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Directed by Hanna Polak

Poland, Denmark 2014 98 mins.

Polish filmmaker Hanna Polak was working for an NGO helping homeless children in Moscow when she befriended a ten-year-old girl living with her family on the Svalka, the largest garbage dump/ landfill in Europe, just a few miles from the Kremlin. Surrounded by a tall fence and guards, the area is closely monitored to keep intruders out. Within exists a lawless society—seemingly hopeless, but somehow sparked by communal solidarity and optimism for the future. Polak’s captivating, sometimes heartwarming film was the winner of the Special Jury Award at the International Documentary Film Association Festival in Amsterdam. “Eye-opening. Sequences of spectacularly dystopian-apocalyptic, third-world bleakness are leavened by moments of incongruous beauty, even grace.”—The Hollywood Reporter. In Russian with English subtitles.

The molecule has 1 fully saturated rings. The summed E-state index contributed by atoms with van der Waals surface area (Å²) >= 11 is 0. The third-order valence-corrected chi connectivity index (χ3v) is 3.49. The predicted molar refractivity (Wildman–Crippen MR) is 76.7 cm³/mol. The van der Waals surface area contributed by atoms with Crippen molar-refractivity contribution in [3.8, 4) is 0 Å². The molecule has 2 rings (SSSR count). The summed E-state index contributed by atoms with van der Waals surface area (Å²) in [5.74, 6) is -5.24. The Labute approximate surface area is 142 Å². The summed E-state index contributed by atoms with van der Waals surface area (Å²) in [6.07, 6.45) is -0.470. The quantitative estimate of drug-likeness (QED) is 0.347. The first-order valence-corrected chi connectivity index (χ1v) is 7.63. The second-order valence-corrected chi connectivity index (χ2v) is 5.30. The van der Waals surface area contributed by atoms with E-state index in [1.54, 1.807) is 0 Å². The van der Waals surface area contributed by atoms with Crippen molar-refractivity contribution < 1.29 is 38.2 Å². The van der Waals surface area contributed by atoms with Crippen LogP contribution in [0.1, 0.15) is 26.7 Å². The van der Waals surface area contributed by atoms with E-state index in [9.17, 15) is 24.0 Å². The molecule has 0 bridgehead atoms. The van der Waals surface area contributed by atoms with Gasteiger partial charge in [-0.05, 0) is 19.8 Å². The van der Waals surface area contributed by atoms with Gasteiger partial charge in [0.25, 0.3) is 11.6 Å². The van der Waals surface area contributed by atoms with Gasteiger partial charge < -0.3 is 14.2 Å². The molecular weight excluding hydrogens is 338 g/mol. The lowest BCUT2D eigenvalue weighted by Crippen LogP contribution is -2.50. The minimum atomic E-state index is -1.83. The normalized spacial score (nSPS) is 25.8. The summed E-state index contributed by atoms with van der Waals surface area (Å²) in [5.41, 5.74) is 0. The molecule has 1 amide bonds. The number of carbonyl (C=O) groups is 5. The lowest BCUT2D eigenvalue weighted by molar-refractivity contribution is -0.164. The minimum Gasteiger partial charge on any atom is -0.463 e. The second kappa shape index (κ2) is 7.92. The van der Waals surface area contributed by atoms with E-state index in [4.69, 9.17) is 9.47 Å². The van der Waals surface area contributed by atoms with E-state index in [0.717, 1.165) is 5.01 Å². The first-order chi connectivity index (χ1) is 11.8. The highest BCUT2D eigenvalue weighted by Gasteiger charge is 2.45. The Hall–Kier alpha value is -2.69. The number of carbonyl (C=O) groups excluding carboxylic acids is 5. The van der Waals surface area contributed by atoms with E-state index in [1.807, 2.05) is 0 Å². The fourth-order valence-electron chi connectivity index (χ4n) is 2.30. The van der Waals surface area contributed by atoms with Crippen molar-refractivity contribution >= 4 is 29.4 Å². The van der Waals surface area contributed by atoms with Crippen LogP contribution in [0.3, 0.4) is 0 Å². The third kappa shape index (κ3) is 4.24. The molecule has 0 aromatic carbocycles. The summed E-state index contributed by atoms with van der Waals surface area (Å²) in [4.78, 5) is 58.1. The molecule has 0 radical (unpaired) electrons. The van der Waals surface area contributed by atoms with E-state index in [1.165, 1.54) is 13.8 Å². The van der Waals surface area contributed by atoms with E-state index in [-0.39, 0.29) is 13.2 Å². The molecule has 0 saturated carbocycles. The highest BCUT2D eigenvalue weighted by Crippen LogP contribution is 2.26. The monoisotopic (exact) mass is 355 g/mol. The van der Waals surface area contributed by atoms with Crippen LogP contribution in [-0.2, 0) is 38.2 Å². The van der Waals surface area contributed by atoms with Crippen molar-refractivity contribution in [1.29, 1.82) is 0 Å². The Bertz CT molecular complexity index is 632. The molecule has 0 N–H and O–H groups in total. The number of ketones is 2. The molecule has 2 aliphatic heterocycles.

The Northwest Film Center recognizes and honors the Indigenous peoples of this region on whose ancestral lands the museum now stands. These include the Willamette Tumwater, Clackamas, Kathlemet, Molalla, Multnomah and Watlala Chinook Peoples and the Tualatin Kalapuya who today are part of the Confederated Tribes of Grand Ronde, and many other Native communities who made their homes along the Columbia River. We also want to recognize that Portland today is a community of many diverse Native peoples who continue to live and work here. We respectfully acknowledge and honor all Indigenous communities—past, present, future—and are grateful for their ongoing and vibrant presence.